4 Mindful Coping Strategies for Riding Out Tough Days

May 07, 2020 4 min read

4 Mindful Coping Strategies for Riding Out Tough Days

This post was written by Alex Phillips, Co Founder of Saint Belford.

The next time you’re feeling all the feelings, sobbing inconsolably and your self-talk has taken a turn for the worse, just remember that you’re not alone. Bad days, tough days, sad days—it’s all part and parcel of the human experience. 

What truly matters is how we care for ourselves on those days. While hiding under the covers until the storm passes sounds like a pretty good strategy, it might not be the most practical or helpful act of self-care. 

Here are my 4 go-to strategies for getting through those stormy days with a little more ease.

 

Journal about your feelings 

I know you’ve heard this before and it feels like the beginning of another generic list of self-care activities, but I truly swear by it. It’s the most effective form of unpaid therapy. 

I’ll generally begin by venting and getting that raw emotion out on paper. 

Then, I’ll ask myself questions, just like a therapist would. Did something trigger you? What do you need right now? What is this teaching you? What do you need to do? 

Deep down, you’ll know if you’re being honest with yourself. It might not be what you want to consciously admit but the answers to your questions will eventually surface. 

The beautiful thing about journalling is you can be brutally honest without fear of judgment, and It’s through honest reflection and introspection that “aha!” moments are born. When you choose to be curious instead of critical, you’ll uncover solutions and discover things you didn’t know about yourself. It’s a process though, so patience is the key. 

 

Listen to your pre-recorded pep talk

This one requires a little preparation. It’s a little kooky, but here me out. 

When you’re in a healthy state of mind, record a pep talk on your phone or write one out in your journal addressing all the fears and doubts and self-talk that surface for you on a bad day.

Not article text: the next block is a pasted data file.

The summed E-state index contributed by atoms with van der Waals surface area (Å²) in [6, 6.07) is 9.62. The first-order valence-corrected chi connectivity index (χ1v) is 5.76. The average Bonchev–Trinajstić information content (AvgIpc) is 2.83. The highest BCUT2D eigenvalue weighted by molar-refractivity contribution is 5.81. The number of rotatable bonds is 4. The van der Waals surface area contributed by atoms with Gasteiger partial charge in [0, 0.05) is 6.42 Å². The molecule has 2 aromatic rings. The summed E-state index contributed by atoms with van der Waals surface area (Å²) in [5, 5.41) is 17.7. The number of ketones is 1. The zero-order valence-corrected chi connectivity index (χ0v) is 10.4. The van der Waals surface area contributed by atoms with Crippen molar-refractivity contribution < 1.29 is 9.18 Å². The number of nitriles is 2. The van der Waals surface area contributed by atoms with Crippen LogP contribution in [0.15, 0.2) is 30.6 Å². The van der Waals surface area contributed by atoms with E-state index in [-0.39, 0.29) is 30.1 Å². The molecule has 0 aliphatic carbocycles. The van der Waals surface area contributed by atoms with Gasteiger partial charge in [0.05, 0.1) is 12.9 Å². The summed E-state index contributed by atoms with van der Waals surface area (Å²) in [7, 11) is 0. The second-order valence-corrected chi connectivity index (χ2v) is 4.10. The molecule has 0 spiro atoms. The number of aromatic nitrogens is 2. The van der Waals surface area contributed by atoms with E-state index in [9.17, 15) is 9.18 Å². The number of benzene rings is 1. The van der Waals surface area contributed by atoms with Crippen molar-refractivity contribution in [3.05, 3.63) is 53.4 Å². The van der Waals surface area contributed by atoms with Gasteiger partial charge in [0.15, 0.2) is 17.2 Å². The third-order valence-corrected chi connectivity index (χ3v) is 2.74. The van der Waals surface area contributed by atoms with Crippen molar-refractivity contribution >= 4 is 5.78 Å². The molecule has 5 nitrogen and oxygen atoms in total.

The purpose of this pep talk is to address the unhelpful self-talk that plays on repeat—the self-talk that strips away your confidence and showers you with doubt—the self talk that your loved ones struggle to tame because only you know deep down what you want and need to hear. 

I recorded mine about a year ago and it has helped me through those seemingly inconsolable states. 

What this pep talk ultimately provides is perspective. It can help remind you of the things you already know deep down but tend to forget when the voices in your head tell you it’s all downhill from here… 

Whenever I’m having one of those days, I instantly fear that it’s the beginning of a downward spiral—the beginning of depression. It sends me back to my teenage years when I suffered silently and I can feel the pain all over again.  

The pep talk neutralises those toxic thoughts. It reminds me that I’ve survived every other bad day. It reminds me that the only thing familiar about this experience are the tears. This 90 second pep talk is the epitome of self-soothing. 

I’m not going to lie—it feels weird talking to yourself but you’re doing your future self a huge favour. Add this video to a separate album so you can easily access it when you need it most. 

 

Take deep controlled breaths

Controlling your breath when you’re sobbing inconsolably can feel quite challenging, but stick with it. Deep controlled breathing is one of the most effective ways to reverse the body’s stress response and calm an overactive mind. 

Try the 7/11 technique where you breathe in for a count of 7 and out for a count of 11. It’s all about the longer exhales. 

 

Move your body

Last thing you want to do, right? I get it. I’m not going to sugar coat it, this is the toughest one for me too. I usually need encouragement with this one, so if you have a partner or friend, let them in on your go-to strategies, so they can give you the gentle nudge you might need to do what’s right for you. 

My go-to movement is generally burpees or some variation of squats. The goal is to get your heart rate up and get your sweat on. 

There’s a huge link between exercise and mood but I also believe feeling some sense of accomplishment when you’re feeling down goes a long way, especially when it was the last thing you wanted to do, but you pushed through and did it anyway! The post-workout sense of accomplishment is sure to lift your spirits a little. It’s not the cure-all, but it can certainly provide some relief. 

 

Ultimately, it’s about figuring out what works for you and how to best care for yourself on those challenging days. Remember, it’s not about skipping to the end or flipping a switch. It’s about nurturing your mind, body and spirit when you need it most.